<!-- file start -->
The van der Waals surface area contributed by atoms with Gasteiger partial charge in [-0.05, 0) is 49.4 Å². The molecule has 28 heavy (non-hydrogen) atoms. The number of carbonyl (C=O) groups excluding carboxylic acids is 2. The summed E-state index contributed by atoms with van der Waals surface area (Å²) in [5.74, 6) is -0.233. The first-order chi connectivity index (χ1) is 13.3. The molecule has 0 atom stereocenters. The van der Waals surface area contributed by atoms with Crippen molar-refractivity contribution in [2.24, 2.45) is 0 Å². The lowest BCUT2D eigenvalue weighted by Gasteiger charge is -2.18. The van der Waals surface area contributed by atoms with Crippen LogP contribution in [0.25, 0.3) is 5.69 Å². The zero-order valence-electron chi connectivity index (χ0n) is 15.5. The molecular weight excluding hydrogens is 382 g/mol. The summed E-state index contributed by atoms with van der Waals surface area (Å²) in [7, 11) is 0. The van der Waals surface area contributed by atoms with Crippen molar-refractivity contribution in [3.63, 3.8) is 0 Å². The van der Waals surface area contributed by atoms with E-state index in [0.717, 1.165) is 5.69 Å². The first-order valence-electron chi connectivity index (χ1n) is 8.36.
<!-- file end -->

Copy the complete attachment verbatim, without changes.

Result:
The van der Waals surface area contributed by atoms with Gasteiger partial charge in [-0.05, 0) is 49.4 Å². The molecule has 28 heavy (non-hydrogen) atoms. The number of carbonyl (C=O) groups excluding carboxylic acids is 2. The summed E-state index contributed by atoms with van der Waals surface area (Å²) in [5.74, 6) is -0.233. The first-order chi connectivity index (χ1) is 13.3. The molecule has 0 atom stereocenters. The van der Waals surface area contributed by atoms with Crippen molar-refractivity contribution in [2.24, 2.45) is 0 Å². The lowest BCUT2D eigenvalue weighted by Gasteiger charge is -2.18. The van der Waals surface area contributed by atoms with Crippen LogP contribution in [0.25, 0.3) is 5.69 Å². The zero-order valence-electron chi connectivity index (χ0n) is 15.5. The molecular weight excluding hydrogens is 382 g/mol. The summed E-state index contributed by atoms with van der Waals surface area (Å²) in [7, 11) is 0. The van der Waals surface area contributed by atoms with Crippen molar-refractivity contribution in [3.63, 3.8) is 0 Å². The van der Waals surface area contributed by atoms with E-state index in [0.717, 1.165) is 5.69 Å². The first-order valence-electron chi connectivity index (χ1n) is 8.36.